asked the Chancellor of the Exchequer if his attention has been drawn to the Report of the Standing Commission on Museums and galleries, and in particular to the Commissioners' references to the British Museum; and what action he proposes to take to remedy the unsatisfactory state of affairs revealed in this Report.
asked the Chancellor of the Exchequer whether in view of the Report of the Standing Commission on Museums and Galleries, he will increase the current grant to museums and art galleries; and, in particular, take immediate steps to remedy the deficiencies of staff and accommodation at the British Museum.
The Fourth Report of the Standing Commission on Museums and Galleries spans the years 1949 to 1953. Despite the difficulties of the time, the Report recognises that considerable progress was made by the national institutions during this period and it is unfortunate that some comments on this Report, while emphasising the needs of the museums, have tended to overlook its many references to important developments.
In the period covered by the Report, net expenditure on the Votes of the national institutions, excluding the cost of buildings and equipment borne on the Votes of other Departments, rose from £1,256,000 in 1949–50 to £1,468,000 in 1953–54. Moreover, while the size of the Civil Service generally was reduced, staff in these institutions rose from 2,255 in 1952–53 to 2,348 in 1953–54. Steady progress was made both with the restoration of severe war damage, and in providing new accommodation. Notable developments were the opening of Ham House, Apsley House and Osterley Park, as off-shoots of the Victoria and Albert Museum, and the reopening of the London Museum, which had been closed since 1939.
The Estimates for this year show a further increase of some 12 per cent., to £1,644,000, in the net provision; and staff will go up by some 4 per cent., from 2,348 to 2,451. I am glad to be able to announce a further increase in the grants-in-aid for purchase of works of art. These were increased by 25 per cent. last year and will be increased by a further 20 per cent. all round, making an increase of 50 per cent. since 1952–53, in addition to special grants made from time to time. For example, a grant of £82,000 was made to the British Museum in 1951–52 towards the purchase of the Holkham Hall Library and the Helming-ham Hall "Orosius" Manuscript. [HON. MEMBERS: "Too long."] I am sorry, but this is the answer to six Questions.
I am glad to say that I agree with you, Mr. Speaker.
With regard to the British Museum, including the Natural History Museum, the Trustees sent to my right hon. Friend in October last a comprehensive appraisal of the museum's needs. Regard was had to this when the provision for the current financial year was settled, although I should not claim that we were able to provide for all that the Trustees would have wished to see done. Nevertheless, the net provision this year, at £740,000, shows an increase of 11 per cent. over 1953–54 and of 48 per cent. over 1949–50; staff numbers will be increased by 42. Building work will begin on the reconstruction of the Greek and Roman Rooms at the British Museum and the East Wing Herbarium at the Natural History Museum.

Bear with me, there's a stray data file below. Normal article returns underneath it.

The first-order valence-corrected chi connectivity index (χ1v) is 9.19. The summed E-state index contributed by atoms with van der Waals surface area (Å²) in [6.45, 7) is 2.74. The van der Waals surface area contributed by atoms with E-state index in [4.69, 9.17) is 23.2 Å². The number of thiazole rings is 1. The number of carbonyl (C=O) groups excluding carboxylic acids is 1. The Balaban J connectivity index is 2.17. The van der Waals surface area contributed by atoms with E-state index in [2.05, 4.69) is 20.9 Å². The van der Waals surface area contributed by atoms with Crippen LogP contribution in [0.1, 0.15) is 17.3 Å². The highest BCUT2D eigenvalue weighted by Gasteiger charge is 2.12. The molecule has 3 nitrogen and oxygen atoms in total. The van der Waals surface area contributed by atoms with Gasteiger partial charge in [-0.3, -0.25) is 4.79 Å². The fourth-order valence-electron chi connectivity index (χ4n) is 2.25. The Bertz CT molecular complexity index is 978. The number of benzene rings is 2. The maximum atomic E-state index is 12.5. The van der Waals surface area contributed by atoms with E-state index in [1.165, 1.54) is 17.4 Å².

Though a good deal has been done, we realise that there is a great deal more which it would be desirable to do, and we shall continue to deal with the claims of our national museums and galleries as sympathetically as the general economic situation allows.
Is my right hon. Friend aware that the House is extremely grateful to him for his comprehensive answer? Is he further aware that it is not a mere matter of convenience but of national economy in the broad sense that there should be a place in this country where everyone can conveniently get access to any printed material? Will he not also agree that it is a danger to the national economy if, owing to circumstances not due to this Government but due to the inevitable dislocation of war, a cataloguing system, which would fill that need, should fall into dislocation?
I agree with my hon. Friend that there is very important work to be done here, and it is for that reason, despite the needs for national economy, that we have made increased provision in the current estimates, a subject to which I have already referred.
The right hon. Gentleman has read out a lot of figures which are very difficult to follow, but does it not remain true that the Commission stated that unless more funds are made available our national institutions will not be able to maintain the standard of prestige we expect of them in these days, when cultural and artistic appreciation is increasing?
I agree with the hon. Gentleman that this is a field in which very large sums of money can be usefully spent, but it is a case of holding the balance between the needs of national economy and providing some necessary increase, as we are doing this year.
Is the right hon. Gentleman aware that public opinion has received this Report with a great deal less complacency than he and his Department? Would he not agree that it was abject folly on -the part of his right hon. Friend the Chancellor of the Exchequer to cut the grants to the museums in 1952, as we on this side of the House said at the time?
I hope the hon. Gentleman is not going to try to make a party point about the findings of the Commission which covers a period 57 per cent. of which was during the late Administration's term of office. So far as the hon. Gentleman's first point is concerned, this Report was written before those concerned could have seen the Estimates for the current year.
While it is quite natural for the Financial Secretary to need a lot of time to defend himself on this issue, is it not quite clear from the Report that great damage was done by the foolish and futile efforts of the Government to save a small sum of money two years ago?